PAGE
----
Pratt still has a taste for Avoca success
Following its €64 million sale to US giant Aramark, the retailer opens in Dunboyne
Simon Pratt, MD of Avoca at the new store under construction at Dunboyne, Co. Meath. Photograph: Alan Betson
Avoca Handweavers managing director Simon Pratt lolls on a chair on the deck beside the herb garden at the company’s new €3 million flagship store near Dunboyne in Co Meath. He stares into the distance through the beaming spring sunlight.
It’s the home straight before next Wednesday’s opening and the place is alive with workers applying the last few touches – a painter is finishing the deck around Pratt’s feet.
Pratt is museful, engaged and wry, but also nervous about the opening – an Avoca salad of emotions – as he reluctantly enters the spotlight for the first time since it went from being a family enterprise to part of the $9 billion Aramark empire.
That sale 15 months ago earned the Pratt family €64.7 million. He contemplates Avoca’s extraordinary journey and recalls the 1980s when he lived in a gate lodge at its Kilmacanogue store while working for the Irish Trade Board.
“I’d make soup and salads in the mornings before I went to work. Then I’d stick them in the back of my Renault 5 van and bring them up to the tearooms.”
Now he runs Avoca for the US catering giant that bought it. Aramark is financing this, Avoca’s 12th Irish opening, while it also limbers up for a crack at the UK. But it was the Pratts who built it into a top indigenous retailer, with sales in excess of €60 million and 1,000 staff.
“But the ball really bounced for us. It was hard work, yes. But the number one thing was we had incredible luck.”
In business, people make their own luck.
Pratt’s father, Donald, started the business in 1974 when Simon was 10. The solicitor – to his wife’s chagrin – bought a weaver’s mill in Avoca, Co Wicklow, from a client. He began selling Irish designs from the boot of his car and slowly the business took hold, branching from retailing into food and destination retailing.
“He bought it when it didn’t make any sense. My father is 81 now, but he’d do it all again tomorrow, while my mother would be saying: ‘ah, now, Donald, let’s sit down and work this out’,” says Pratt.
“My father has 10 ideas a day but nine of them have to be put back in the box. That’s his style. Risk doesn’t bother him. It’s amazing to be his son.”
As we speak, Pratt’s elderly parents are visiting the Galapagos Islands 1,000kms off the coast of Ecuador.
Simon and his elder sister, Amanda, who left about a year before the sale, became directors early in the 1990s, helping pivot it from a kitschy Irish designs retailer to the luxury brand house it is today. Their younger siblings Ivan and Vanessa later joined, six family members pulling in unison, mostly, to build the group. Pratt admits they sometimes fought and “we could have bloody awful days”. But their toil paid off handsomely.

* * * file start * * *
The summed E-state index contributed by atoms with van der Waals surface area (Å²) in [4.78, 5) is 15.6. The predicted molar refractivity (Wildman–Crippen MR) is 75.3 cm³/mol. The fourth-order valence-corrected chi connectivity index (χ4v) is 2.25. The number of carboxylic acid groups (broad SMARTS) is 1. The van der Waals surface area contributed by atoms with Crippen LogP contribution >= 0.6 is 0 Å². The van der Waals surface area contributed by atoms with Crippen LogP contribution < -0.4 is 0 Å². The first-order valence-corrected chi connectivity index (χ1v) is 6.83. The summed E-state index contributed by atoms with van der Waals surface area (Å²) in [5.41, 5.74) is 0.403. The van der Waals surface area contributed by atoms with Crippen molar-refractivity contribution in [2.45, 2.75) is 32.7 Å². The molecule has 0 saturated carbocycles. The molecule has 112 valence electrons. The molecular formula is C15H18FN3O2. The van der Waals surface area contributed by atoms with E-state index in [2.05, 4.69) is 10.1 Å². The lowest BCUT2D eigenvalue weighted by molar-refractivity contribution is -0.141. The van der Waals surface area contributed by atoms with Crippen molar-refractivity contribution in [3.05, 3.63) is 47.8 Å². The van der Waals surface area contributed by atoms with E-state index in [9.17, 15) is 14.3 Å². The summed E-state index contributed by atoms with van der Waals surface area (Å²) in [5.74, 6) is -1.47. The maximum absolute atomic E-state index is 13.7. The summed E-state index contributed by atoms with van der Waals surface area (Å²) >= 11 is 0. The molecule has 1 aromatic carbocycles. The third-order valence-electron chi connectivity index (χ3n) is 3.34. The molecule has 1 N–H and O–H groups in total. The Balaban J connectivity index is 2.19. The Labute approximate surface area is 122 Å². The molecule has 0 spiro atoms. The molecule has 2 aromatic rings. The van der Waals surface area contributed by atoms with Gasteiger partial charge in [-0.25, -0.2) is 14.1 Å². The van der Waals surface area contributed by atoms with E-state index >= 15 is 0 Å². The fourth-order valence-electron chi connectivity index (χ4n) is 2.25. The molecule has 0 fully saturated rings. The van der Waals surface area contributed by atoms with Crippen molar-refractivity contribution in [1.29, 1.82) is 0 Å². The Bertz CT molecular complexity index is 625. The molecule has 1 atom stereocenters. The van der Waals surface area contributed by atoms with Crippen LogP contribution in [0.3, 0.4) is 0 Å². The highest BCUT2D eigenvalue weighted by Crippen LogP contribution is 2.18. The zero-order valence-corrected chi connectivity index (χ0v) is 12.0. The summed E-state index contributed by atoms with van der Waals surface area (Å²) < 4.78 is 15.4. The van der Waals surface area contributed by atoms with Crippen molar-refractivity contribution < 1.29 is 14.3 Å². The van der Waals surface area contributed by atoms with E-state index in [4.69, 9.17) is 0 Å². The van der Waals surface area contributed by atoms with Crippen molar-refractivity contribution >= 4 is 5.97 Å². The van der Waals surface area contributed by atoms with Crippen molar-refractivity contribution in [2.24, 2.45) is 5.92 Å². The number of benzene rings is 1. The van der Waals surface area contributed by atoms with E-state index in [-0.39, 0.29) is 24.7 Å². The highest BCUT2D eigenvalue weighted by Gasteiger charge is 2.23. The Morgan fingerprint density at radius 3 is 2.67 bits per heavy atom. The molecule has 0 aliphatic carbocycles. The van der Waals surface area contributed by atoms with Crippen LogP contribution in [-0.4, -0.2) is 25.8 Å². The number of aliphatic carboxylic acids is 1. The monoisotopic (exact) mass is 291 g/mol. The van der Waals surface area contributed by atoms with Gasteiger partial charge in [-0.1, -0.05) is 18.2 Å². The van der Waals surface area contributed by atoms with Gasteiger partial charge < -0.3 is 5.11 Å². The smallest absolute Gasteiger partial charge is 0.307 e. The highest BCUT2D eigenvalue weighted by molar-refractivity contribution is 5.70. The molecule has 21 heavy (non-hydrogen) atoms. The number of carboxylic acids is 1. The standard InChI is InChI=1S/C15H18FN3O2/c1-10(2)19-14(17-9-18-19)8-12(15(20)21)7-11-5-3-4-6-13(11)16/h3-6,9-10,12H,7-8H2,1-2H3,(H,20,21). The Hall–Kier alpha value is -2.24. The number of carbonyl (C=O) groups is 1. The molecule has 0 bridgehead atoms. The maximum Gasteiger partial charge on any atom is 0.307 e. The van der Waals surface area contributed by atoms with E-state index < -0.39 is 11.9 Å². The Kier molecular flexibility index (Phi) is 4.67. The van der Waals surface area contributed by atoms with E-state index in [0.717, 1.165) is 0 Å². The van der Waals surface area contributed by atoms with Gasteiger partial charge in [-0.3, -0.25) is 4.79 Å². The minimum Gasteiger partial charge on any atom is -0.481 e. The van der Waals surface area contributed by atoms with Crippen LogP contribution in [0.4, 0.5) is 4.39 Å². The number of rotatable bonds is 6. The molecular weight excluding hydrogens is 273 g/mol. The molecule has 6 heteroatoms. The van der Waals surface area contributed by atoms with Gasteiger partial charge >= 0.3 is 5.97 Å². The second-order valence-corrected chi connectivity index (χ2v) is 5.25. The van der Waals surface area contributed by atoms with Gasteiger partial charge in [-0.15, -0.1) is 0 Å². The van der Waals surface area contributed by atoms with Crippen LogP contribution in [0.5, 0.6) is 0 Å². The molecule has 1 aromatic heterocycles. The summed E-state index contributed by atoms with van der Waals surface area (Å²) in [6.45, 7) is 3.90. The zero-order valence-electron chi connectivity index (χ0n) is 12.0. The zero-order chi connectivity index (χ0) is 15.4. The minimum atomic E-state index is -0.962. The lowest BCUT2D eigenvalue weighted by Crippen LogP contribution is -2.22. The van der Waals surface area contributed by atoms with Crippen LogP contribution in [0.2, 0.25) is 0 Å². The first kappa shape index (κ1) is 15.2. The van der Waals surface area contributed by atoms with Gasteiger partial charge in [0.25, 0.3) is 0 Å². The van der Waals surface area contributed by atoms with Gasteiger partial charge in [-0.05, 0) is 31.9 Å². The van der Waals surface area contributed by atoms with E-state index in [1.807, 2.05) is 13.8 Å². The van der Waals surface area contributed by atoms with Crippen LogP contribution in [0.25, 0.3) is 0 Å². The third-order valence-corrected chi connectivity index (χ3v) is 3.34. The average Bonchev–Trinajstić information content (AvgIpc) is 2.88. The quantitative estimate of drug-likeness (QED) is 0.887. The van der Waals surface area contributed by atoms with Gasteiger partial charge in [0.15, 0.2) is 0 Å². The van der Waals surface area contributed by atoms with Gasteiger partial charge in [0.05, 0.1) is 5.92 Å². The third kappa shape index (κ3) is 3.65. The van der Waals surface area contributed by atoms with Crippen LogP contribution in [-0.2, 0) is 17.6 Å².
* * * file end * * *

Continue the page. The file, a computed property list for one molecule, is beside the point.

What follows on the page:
“We were never very structured. We never really had formal arrangements, or a succession plan or anything like that. We learned as we went. Our business knowledge was based on experience, not a manual.”
The new Dunboyne outlet is a classic modern Avoca project, albeit a large one. It is design-led and ambitious. It comprises 56,000sq ft – the floorspace of a large supermarket – bigger than its Rathcoole outlet in west Dublin.
The new outlet is on a massive old garden centre site off the M3, 10 minutes north of Blanchardstown. There are 340 parking spaces, two of which are spoken for by a pair of bright pink and orange vintage tractors on wooden stands near the door.
Inside, the dramatic agri-industrial theme continues with a huge metal silo embossed with pink pop-philosophy: “Enjoy yourself. It’s later than you think.”
There is a huge garden centre concession, Howbert & Mays, run by the owners of a business near Avoca’s Monkstown outlet. Dunboyne includes Avoca’s fashion, books and luxury goods retailing departments, and a 200-seat Fork cafe with the inside/outside 100-seat deck, a retractable roof and a pizza van.
There is a separate and vast foodmarket with a spine of high tables and chairs for customers “to perch” and eat the market’s wares. Concessions include Sprout & Co Kitchen, Mitchell & Son Wines, rotisserie outfit Poulet Bonne Femme, Kish Fish, and health food retailer Nature’s Gold. Avoca will operate the craft butchers and bakery, while there is also Joeanna Caffrey flowers concession.
About 20,000sq ft is given over to the herb garden, of which Pratt seems most proud. He has an earthy quality about him, and I tell him he has the air of a man who likes to grow things.
“I also have the dirt,” he says, holding up his fingernails. “I’m really into sustainable farming. It is one of my passions. It gives you a sense of place.”
Once the Dunboyne opening is in his rear-view mirror, Pratt, who signed a three-year deal a year ago to run the group for Aramark, will turn his attention to further expansion in Ireland and Britain.